Friday, September 23, 1864

Atlanta, Georgia

Grant Writes:

Do you not require a good cavalry leader? It has seemed to me that you have during your campaign suffered for want of an officer in command of cavalry whose judgment and dash could both be relied on. I could send you General Ayres, who, I believe, would make a capital commander, and know him to be one of our best officers in other capacities.

In the Field, Atlanta, Georgia

General GRANT, City Point:
I do want very much a good cavalry officer to command, and have been maneuvering three months to get Mower here, but Canby has sent him up White River. My present cavalry need infantry guards and pickets, and it is hard to get them within ten miles of the front. If you think Ayres will do, I would like him. Romeyn B. Ayres is, or was, as bad a growler as Granger. I would prefer Gregg or Wilson; still, anybody with proper rank will be better than Garrard. Kilpatrick is well enough for small scouts, but I do want a man of sense and courage to manage my cavalry, and will take any one that you have tried.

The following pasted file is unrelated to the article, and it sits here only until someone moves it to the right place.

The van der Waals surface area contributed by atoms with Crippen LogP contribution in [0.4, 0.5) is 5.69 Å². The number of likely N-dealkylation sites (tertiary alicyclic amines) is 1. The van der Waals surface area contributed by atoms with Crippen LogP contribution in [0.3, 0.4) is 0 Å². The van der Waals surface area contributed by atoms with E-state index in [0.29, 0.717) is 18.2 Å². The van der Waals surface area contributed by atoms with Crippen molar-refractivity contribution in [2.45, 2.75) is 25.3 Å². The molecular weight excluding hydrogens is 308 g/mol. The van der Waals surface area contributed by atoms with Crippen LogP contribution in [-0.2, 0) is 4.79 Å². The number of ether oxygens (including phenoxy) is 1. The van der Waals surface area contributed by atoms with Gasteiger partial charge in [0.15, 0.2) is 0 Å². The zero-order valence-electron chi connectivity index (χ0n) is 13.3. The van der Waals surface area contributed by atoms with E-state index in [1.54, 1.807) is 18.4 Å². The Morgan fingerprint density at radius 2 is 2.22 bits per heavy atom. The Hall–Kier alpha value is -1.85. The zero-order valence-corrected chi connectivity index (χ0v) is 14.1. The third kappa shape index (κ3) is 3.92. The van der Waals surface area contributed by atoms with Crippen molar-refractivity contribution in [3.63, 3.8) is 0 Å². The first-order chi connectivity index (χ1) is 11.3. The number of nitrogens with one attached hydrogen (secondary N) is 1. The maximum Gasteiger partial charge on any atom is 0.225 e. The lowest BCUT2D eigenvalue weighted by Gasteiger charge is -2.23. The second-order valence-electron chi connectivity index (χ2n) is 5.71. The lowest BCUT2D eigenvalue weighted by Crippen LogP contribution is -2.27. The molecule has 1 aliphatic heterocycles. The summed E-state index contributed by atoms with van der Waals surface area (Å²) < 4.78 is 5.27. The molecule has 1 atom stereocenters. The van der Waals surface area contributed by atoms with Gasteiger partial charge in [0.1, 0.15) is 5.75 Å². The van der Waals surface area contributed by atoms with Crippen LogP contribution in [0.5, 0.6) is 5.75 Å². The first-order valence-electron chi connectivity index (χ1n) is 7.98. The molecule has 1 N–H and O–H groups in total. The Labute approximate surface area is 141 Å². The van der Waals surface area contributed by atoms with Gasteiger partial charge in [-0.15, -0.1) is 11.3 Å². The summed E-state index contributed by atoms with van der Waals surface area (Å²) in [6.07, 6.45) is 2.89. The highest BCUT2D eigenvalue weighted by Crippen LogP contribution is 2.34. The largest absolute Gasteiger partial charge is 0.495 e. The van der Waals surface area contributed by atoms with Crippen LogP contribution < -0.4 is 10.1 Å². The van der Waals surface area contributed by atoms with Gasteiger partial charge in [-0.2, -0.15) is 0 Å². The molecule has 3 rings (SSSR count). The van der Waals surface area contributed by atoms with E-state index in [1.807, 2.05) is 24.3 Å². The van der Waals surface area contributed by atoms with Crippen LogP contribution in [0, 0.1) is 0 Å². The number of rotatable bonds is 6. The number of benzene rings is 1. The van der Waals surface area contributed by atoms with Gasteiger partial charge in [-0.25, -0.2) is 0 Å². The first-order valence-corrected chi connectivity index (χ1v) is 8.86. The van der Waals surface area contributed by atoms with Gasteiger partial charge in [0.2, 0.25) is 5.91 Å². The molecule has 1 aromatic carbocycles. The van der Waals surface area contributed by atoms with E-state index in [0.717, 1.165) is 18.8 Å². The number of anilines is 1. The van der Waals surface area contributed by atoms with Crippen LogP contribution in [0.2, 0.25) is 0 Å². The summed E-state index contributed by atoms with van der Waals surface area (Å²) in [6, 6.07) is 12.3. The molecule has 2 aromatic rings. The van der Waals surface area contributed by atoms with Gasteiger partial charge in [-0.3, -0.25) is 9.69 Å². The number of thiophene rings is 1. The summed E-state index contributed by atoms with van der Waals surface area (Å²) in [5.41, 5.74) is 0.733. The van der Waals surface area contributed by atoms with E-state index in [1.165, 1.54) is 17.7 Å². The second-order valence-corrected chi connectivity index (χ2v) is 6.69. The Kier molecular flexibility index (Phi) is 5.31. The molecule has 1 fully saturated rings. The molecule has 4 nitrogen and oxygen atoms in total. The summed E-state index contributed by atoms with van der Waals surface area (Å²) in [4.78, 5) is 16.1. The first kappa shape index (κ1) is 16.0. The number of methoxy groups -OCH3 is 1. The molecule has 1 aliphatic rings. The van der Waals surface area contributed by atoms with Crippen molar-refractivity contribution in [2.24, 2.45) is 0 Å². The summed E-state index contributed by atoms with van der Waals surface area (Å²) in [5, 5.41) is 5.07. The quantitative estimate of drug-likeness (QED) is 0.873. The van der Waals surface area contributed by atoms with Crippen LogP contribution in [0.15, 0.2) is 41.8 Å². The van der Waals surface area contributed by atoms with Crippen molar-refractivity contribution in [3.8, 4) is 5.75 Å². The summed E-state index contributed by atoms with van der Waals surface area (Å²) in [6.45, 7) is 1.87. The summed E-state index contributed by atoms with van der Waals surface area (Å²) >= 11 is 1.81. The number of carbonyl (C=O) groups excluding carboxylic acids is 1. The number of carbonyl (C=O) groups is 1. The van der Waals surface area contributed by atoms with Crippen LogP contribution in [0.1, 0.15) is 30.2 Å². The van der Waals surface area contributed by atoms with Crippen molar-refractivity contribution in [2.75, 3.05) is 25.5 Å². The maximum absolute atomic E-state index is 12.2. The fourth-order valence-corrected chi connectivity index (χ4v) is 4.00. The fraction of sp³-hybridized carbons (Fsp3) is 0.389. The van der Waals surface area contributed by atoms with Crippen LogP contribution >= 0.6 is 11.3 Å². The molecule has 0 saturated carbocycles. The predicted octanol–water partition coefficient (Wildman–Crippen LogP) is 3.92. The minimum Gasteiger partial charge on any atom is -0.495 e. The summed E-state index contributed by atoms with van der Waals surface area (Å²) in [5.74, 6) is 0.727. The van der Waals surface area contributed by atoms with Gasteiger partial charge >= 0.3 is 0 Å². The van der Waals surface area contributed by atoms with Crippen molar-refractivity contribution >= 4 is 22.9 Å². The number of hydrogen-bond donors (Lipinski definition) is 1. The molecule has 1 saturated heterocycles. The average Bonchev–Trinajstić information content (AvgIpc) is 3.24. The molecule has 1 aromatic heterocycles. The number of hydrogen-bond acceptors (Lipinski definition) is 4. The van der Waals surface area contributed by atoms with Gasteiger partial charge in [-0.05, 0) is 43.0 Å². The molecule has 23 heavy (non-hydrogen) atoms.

W. T. SHERMAN, Major-General, Commanding

General Howard Reports:

My scouts confirm the story of a bridge across the Chattahoochee about two miles below Campbellton. They found rebel cavalry pickets on the other side of the river; they crept down the river-bank till they could hear work on the bridge, but were not near enough to see it.

I think Hood and Forrest may be maneuvering to my rear;
General WEBSTER, Nashville:
I will send some troops back to Chattanooga and Bridgeport. Telegraph to General Burbridge, if he has not started, to move to Nashville and be prepared to move against Forrest; also, hold McCook’s DIVISION of cavalry, which must be about Nashville. Look out for Decherd and the tunnel.
W. T. SHERMAN, Major-General, Commanding

I ask Schofield to position his troops to protect the West:
General Thomas consents that General Gillem serve with you up in East Tennessee, but his DIVISION properly belongs down along the Tennessee River from Florence down, and from present information they are more needed there than up in East Tennessee. I doubt the necessity of your sending far into Virginia to destroy the salt- works, or any other material interest; we must destroy their armies.

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